I’m not perfect and I have never and will never claim to be. I have yet to share my getting out of debt story, but I assure you, it’s coming. It’s no crazy feat because I noticed the trend and did everything I could to stop adding to my debt before it got out of control. Prevention is key to ending the debt cycle. My senior year of college I lived off of credit cards and student loans and I was frantically searching for any job I could find. This is not a good place to be and just remembering how it felt is enough to keep me motivated to pay off every debt that I can and to help other people do the same.

Living Paycheck to Paycheck

You may not be adding to your debt, but you certainly are not paying it off either. You are getting by but barely. In this stage of debt repayment you are barely, if at all, making a dent in your balances because most of your monthly payment is going to interest. As long as you pay more than your monthly interest amount, eventually the debt will be paid off. It may seem like it will take forever and ultimately you will end up paying so much extra interest in the long run.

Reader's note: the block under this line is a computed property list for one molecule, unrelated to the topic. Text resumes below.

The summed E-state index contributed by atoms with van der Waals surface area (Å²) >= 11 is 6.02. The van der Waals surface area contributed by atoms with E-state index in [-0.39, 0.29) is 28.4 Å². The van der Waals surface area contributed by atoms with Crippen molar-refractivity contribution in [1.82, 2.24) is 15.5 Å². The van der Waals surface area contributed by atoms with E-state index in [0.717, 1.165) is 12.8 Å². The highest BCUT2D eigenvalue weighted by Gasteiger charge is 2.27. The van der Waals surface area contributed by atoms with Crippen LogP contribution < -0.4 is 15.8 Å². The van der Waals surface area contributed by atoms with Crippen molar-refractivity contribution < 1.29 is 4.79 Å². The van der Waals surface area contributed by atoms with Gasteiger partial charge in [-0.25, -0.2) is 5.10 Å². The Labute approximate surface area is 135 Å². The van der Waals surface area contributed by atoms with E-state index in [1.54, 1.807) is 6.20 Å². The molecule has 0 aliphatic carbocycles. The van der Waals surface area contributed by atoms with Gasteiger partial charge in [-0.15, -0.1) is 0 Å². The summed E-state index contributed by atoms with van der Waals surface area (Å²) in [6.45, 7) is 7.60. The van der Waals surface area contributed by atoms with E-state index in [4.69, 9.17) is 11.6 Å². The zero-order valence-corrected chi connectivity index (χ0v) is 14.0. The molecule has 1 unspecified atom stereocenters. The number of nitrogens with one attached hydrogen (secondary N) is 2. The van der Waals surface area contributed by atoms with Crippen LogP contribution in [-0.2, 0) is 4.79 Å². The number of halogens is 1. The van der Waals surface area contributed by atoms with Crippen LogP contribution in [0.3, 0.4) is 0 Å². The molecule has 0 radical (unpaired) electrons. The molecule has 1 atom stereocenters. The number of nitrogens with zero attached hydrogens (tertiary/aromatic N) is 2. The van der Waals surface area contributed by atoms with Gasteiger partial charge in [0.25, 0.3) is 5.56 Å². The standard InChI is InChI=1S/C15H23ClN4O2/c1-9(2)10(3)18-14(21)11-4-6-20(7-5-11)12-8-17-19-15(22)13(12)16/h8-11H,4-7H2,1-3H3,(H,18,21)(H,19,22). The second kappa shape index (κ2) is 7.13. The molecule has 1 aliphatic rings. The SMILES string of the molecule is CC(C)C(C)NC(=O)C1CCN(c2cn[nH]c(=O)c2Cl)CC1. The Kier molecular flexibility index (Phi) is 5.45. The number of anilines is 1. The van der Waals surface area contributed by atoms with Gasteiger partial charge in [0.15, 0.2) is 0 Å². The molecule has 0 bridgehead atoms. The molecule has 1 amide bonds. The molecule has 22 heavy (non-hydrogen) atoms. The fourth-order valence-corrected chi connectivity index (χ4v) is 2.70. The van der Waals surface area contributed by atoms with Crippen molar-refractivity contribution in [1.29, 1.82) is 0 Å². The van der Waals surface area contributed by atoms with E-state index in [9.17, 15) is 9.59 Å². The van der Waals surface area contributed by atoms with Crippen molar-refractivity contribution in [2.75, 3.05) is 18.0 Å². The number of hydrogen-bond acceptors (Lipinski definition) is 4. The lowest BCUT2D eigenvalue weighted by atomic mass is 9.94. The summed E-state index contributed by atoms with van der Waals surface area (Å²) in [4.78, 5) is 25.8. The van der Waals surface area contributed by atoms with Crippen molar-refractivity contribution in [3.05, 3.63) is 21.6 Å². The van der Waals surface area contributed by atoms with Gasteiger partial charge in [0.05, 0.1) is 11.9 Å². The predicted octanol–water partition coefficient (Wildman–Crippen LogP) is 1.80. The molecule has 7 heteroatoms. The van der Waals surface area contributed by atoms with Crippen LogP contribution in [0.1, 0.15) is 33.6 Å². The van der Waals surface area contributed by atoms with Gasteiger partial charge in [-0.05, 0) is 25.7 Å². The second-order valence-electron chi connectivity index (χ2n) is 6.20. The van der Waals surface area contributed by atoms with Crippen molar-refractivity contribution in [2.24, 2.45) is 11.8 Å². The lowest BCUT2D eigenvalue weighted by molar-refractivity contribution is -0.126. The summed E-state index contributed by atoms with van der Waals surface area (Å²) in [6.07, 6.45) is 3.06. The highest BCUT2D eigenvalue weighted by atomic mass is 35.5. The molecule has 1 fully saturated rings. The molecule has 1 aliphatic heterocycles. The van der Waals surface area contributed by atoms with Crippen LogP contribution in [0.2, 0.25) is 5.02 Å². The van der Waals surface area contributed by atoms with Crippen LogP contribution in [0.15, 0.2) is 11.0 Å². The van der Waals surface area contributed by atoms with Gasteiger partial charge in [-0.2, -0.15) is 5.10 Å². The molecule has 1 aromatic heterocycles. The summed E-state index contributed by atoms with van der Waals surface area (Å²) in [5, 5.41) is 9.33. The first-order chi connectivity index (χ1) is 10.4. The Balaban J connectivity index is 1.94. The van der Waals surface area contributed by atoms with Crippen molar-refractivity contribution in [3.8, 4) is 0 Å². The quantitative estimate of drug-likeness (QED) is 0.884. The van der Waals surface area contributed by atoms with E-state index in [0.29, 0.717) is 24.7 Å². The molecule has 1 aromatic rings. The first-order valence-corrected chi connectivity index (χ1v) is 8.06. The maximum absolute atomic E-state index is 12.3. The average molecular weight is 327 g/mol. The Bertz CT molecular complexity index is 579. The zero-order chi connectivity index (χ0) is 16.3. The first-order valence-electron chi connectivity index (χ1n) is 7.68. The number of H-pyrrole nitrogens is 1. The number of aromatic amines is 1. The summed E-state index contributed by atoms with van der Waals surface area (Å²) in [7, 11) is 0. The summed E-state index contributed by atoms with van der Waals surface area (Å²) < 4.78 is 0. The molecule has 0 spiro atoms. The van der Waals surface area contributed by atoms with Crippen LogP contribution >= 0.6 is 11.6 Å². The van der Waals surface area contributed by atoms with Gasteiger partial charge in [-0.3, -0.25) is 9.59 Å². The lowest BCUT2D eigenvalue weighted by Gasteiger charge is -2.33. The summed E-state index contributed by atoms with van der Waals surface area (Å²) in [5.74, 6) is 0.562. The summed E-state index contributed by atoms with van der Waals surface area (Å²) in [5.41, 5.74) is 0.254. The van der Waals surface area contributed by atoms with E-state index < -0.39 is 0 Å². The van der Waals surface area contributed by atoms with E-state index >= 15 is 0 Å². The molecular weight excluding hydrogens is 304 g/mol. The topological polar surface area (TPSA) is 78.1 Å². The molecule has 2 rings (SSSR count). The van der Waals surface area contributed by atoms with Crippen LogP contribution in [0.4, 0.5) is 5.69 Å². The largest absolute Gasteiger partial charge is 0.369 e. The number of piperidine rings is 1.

After you are no longer adding to your debt, you may find that you are struggling to pay it down and save money on interest. Review your income and see how you can increase it. There is always some way to increase your income. Ask for a raise, get a (second) job, apply for a higher paying job, start a side hustle. Evaluate every dollar you spend. Starting with major expenses and work your way down your budget (I’m assuming you have one, if not set up a budget immediately) until you have cut back or eliminated every expense possible. Apply the extra money to your highest interest debt first.

Following my college graduation I worked really hard to pay off my credit card debt in two months. Then I got content and comfortable on my income. Although it was lower than most recent college graduates, I moved out of my parents’ house into an apartment (that luckily was pretty cheap) and bought a brand new car (not so cheap). The new car payment in addition to now paying my own car insurance on top of all of my other new bills kept me living almost paycheck to paycheck. I had convinced myself that I “deserved” the nicer things in life because I finished college when only one person in my family had done so before me. Don’t get caught up like I did. You deserve to be out of debt.

Start the Debt Snowball